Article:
All three parties must be original signers to the agreement.
Video 10: The high-level OT API. At least one video on programming to the OT API, just to demonstrate just how easy it has become
(There are also 2 older videos already posted to the OT wiki a few months back, which demo the Moneychanger test GUI.)
A NOTE on PASSWORD SECURITY,
and KEY MANAGEMENT
I have done a significant amount of work in the past couple months upgrading the OT password-management
capabilities. I thought I would update you guys on our work, because spreading this sort of knowledge is good for the entire Bitcoin community.
First of all, when passwords are used in OT they are destroyed as soon as the transaction is finished, and in the meantime they are stored exclusively in a class intended for that purpose, OTPassword. This class is careful to zero its memory upon destruction, and employs certain tricks in code to insure said zeroing doesn't get removed by the optimizer. OTPassword also takes pains to lock its internal memory (so it won't swap to disk, or at least is much less likely to do so.) I also added code to OT to try and prevent it from core dumping, for the same reason. These are the same sorts of tricks employed by ssh-agent and similar software, to protect secrets in RAM when in use by the application.
Next, the passphrase is put through a key-derivation algorithm,
in order to generate a "derived key." This is because we never want to store the user's actual passphrase, even just in RAM. Converting it to a derived key gives us something we can use while processing a transaction, without having to store the user's actual passphrase. Why do we use a key derivation algorithm instead of a hash? (Answer: because hashes are designed to run quickly,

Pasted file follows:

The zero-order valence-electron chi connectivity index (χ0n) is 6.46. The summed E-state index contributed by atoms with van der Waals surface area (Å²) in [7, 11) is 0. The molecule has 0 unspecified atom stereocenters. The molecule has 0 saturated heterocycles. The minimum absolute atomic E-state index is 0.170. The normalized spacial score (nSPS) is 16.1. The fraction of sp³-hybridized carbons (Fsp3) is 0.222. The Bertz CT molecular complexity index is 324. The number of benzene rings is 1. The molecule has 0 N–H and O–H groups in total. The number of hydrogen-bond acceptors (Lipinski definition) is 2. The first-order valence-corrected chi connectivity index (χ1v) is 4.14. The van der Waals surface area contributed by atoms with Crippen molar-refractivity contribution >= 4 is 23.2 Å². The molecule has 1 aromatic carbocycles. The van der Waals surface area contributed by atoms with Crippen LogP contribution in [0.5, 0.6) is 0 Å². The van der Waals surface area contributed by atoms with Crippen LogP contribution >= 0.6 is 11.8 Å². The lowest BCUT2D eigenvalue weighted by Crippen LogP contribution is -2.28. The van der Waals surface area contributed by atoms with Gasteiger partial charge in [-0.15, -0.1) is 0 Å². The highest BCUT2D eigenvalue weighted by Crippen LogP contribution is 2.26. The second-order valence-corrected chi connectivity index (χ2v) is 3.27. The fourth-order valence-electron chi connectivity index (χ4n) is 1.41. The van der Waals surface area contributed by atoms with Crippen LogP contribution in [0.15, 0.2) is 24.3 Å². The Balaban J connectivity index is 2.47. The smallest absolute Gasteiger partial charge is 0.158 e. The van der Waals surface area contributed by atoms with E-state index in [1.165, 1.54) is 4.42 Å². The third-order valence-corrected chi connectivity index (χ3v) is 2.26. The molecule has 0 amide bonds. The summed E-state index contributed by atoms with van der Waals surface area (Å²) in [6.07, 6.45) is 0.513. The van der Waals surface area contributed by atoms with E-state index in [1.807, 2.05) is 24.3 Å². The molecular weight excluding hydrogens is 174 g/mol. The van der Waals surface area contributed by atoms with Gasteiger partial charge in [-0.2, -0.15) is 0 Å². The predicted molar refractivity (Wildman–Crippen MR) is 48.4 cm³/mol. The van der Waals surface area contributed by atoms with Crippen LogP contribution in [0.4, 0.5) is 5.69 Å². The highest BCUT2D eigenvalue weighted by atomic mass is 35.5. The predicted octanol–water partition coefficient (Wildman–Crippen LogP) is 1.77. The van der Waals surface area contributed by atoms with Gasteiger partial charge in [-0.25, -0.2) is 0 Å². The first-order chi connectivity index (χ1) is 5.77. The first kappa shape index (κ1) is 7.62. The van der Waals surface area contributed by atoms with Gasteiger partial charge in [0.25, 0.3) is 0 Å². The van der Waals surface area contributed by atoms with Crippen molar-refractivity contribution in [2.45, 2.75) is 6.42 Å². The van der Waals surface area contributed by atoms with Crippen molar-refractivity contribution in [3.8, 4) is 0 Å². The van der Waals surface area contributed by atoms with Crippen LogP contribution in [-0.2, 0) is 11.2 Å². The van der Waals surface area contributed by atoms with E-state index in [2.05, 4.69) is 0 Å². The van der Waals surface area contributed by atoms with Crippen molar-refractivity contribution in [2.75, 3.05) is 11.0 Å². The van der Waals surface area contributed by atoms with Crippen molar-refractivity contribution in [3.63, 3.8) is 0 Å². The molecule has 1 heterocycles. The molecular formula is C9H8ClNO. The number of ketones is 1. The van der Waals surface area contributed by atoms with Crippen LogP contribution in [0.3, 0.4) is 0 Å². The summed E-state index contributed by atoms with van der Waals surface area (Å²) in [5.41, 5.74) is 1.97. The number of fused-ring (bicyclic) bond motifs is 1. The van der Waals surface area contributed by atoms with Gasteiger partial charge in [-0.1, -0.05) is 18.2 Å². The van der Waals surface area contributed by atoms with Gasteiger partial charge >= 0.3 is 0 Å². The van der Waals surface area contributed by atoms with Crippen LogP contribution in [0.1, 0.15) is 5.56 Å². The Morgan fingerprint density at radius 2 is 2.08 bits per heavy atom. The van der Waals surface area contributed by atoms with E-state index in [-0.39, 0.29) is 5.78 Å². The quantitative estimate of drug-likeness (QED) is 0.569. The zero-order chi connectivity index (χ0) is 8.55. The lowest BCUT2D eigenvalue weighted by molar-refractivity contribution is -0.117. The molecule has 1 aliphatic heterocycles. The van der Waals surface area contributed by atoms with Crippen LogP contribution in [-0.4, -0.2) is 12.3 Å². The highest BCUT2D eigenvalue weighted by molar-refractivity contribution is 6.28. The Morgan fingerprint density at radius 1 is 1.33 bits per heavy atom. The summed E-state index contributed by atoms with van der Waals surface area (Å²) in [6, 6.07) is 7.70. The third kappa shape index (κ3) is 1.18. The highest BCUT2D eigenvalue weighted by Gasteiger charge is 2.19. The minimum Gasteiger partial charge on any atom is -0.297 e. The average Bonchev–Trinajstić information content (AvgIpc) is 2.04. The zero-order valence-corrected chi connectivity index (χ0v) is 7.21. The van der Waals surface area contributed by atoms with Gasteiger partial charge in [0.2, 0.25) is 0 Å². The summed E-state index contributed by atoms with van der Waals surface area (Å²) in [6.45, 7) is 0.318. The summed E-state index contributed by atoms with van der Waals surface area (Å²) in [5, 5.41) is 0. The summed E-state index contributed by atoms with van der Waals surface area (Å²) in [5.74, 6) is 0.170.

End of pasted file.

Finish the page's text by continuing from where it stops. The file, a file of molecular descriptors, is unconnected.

whereas key derivation algorithms are designed to run slowly.)
Next, the derived key is used to unlock the master key,
which is just a random number and which is used as the "passphrase" for all of the private keys (the nyms) in the wallet. The classes OTSymmetricKey and OTMasterKey have been added recently, and also OTEnvelope has been updated to support symmetric keys, in addition to lists of nyms. This way you can have a single "master key" for all of the nyms in your wallet.
The master key is stored in RAM (inside an OTPassword object) until a timeout.
For example, if you set your master key to timeout after 300 seconds (5 minutes) then OT will keep the master key open internally for 5 minutes, and use that instead of asking you to re-type your passphrase--until the 5 minutes are up. After that, the master key will expire and you will be forced to enter your passphrase again in order to unlock it and use any of your private nyms. (This is just like the functionality you probably already have on your system keychain.)
Speaking of the system keychain,
the OTKeyring class has been added with support for the gnome-keyring,
the Mac Keychain,
the KDE kwallet,
and Windows DPAPI
(these are all protected-memory APIs.) I am hoping that this sort of tie-in can open up OT to alternative authentication methods such as smartcards and usb tokens (and keep that stuff localized to existing, standard APIs outside of OT.)
The OT server doesn't store any passwords,
since all OT messages are signed. Neither does the client store any, and its private keys are kept in encrypted form on disk. No secret-splitting, yet, but it's coming someday.
All right, that's it for now. Keep an eye open for the new videos, I'll be posting them soon!